Journal 7, July 2012pages: 410-414
Background: The incidence of invasive disease due to Haemophilus influenzae has decreased since the implementation of vaccination against serotype B.
Objectives: To describe the epidemiology, clinical and microbiological characteristics of patients with H. influenzae meningitis or bacteremia in the vaccine era in Israel.
Methods: We reviewed the medical records of all patients admitted to Shaare Zedek Medical Center between 1997 and 2010 who had blood or cerebrospinal fluid culture positive for H. influenzae.
Results: The study group comprised 104 patients – 57 children and 47 adults. Overall, 21 (20%) of the infections were due to serotype b. The children had shorter hospitalizations (6 vs. 12 days, P = 0.005) and lower mortality rate (5% vs. 28%, P = 0.003) as compared to the adults. Bacteremic pneumonia was the most common diagnosis in adults (45% vs. 28% in children, P = 0.08) while meningitis was more common in children (17% vs. 3.5%, P = 0.09). There was a seasonal pattern, with infections being more common during the winter and spring.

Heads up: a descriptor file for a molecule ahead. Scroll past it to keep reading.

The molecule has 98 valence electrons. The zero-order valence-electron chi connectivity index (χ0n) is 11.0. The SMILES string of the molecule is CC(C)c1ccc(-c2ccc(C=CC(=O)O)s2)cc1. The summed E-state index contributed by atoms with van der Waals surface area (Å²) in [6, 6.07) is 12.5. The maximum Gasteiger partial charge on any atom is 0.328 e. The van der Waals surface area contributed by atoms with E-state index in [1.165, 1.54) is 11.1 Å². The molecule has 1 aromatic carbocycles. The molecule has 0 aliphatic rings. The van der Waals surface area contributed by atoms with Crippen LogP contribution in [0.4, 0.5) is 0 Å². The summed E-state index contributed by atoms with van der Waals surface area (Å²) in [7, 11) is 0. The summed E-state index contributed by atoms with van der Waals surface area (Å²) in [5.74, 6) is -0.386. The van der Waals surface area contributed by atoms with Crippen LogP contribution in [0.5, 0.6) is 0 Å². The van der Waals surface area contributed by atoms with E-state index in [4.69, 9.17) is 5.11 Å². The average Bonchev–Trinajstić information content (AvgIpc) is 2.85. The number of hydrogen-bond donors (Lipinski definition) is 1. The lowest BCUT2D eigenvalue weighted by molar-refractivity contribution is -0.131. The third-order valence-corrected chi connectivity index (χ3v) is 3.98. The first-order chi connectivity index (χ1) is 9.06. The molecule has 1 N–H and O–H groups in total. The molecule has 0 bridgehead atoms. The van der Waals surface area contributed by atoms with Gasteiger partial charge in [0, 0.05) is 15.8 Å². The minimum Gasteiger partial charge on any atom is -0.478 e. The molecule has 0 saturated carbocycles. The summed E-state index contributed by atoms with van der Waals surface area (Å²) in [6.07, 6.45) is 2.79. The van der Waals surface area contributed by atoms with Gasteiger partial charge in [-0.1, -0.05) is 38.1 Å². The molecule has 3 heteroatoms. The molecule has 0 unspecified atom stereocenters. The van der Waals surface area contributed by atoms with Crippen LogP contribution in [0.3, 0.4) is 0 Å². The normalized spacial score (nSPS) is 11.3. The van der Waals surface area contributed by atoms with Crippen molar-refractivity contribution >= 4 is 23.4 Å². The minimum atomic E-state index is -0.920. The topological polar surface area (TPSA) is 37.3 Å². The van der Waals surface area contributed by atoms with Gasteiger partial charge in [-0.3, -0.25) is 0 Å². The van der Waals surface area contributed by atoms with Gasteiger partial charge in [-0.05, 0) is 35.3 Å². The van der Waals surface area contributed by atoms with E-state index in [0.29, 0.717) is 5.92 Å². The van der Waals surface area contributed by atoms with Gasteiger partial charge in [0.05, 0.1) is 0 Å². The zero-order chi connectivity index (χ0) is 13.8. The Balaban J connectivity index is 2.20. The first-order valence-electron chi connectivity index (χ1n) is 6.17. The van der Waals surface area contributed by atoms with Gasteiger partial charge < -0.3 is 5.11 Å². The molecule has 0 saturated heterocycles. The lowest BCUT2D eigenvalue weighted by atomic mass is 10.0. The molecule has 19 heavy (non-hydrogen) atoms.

Conclusions: Invasive H. influenzae disease is uncommon but still exists in both children and adults. The disease course tends to be more severe in adults. Even in the global vaccination era, serotype b constitutes a significant portion of invasive disease.